Government Abusing State Secrets Claim in NSA Case, ACLU Tells Court
DETROIT - July 10 - The American Civil Liberties Union and the ACLU of Michigan argued in federal court today that the National Security Agency should be held accountable for illegally monitoring the phone calls and e-mails of millions of Americans without warrants.
"The president does not have the authority to decide which laws he will or will not follow," said ACLU Associate Legal Director Ann Beeson, who argued today's case before Judge Anna Diggs Taylor. "The courts have repeatedly held that the war on terror is not a blank check to trash the rule of law and the fundamental rights that are the cornerstones of our democracy."
Throughout today's hearing, Beeson referenced the recent Supreme Court decision in Hamdan v. Rumsfeld, which reaffirmed that the president does not have unlimited authority to act without Congressional approval during its "war on terror." The ACLU argues that the Bush administration violated separation of powers principles by encroaching on Congress' power to regulate the president's authority to spy on Americans. The Foreign Intelligence Surveillance Act, which was passed by Congress in 1978, requires the executive branch to obtain a warrant before engaging in electronic surveillance of Americans.
The federal government has invoked a legal doctrine known as the "state secrets privilege" in an attempt to dismiss the ACLU lawsuit and others challenging the NSA's warrantless surveillance program. However, the ACLU said that the government cannot claim that the case involves state secrets because it has already acknowledged and defended the spying program to the public. In fact, on January 19, the Justice Department issued a 40-page White Paper discussing in detail its legal defenses and justifications for the NSA program. President Bush and Vice President Cheney have discussed and promoted the program numerous times at news conferences and other public events.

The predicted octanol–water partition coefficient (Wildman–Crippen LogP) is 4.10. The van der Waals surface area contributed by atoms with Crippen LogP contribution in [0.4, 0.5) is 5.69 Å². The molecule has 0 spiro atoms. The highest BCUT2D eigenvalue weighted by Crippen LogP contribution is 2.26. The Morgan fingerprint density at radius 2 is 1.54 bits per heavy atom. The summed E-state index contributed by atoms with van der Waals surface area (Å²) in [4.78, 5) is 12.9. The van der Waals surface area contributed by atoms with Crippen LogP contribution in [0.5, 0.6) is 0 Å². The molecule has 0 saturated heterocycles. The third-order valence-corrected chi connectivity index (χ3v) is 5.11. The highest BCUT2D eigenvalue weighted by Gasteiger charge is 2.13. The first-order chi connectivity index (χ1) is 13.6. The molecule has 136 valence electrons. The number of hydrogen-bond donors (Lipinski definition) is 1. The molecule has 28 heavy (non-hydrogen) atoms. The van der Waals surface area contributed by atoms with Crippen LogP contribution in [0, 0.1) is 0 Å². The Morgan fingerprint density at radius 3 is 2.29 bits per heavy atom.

The ACLU argued that the government is more concerned with avoiding judicial review than protecting state secrets.
"This administration wants to turn the state secrets privilege into an all-purpose weapon the government can use to cover up its own illegal activities," said Michael J. Steinberg, Legal Director of the ACLU of Michigan. "Our security is at risk when the government tries to erode the system of checks and balances established by America's founders."
History has shown that the state secrets privilege has been used illegitimately to cover up wrongdoing. In the 1953 case, United States v. Reynolds, the government had claimed that disclosing a military flight accident report would jeopardize secret military equipment and harm national security. Nearly 50 years later, in 2004, the truth came out: the accident report contained no state secrets, but instead confirmed that the cause of the crash was faulty maintenance of the B-29 fleet.
The ACLU filed its lawsuit in January against the NSA in U.S. District Court, Eastern District of Michigan, on behalf of a group of prominent journalists, scholars, attorneys and national nonprofit organizations who frequently communicate by phone and e-mail with people in the Middle East. The plaintiffs say the NSA program is disrupting their ability to talk with sources, locate witnesses, conduct scholarship and engage in advocacy. The ACLU charges that the NSA program violates Americans' rights to free speech and privacy under the First and Fourth Amendments of the Constitution.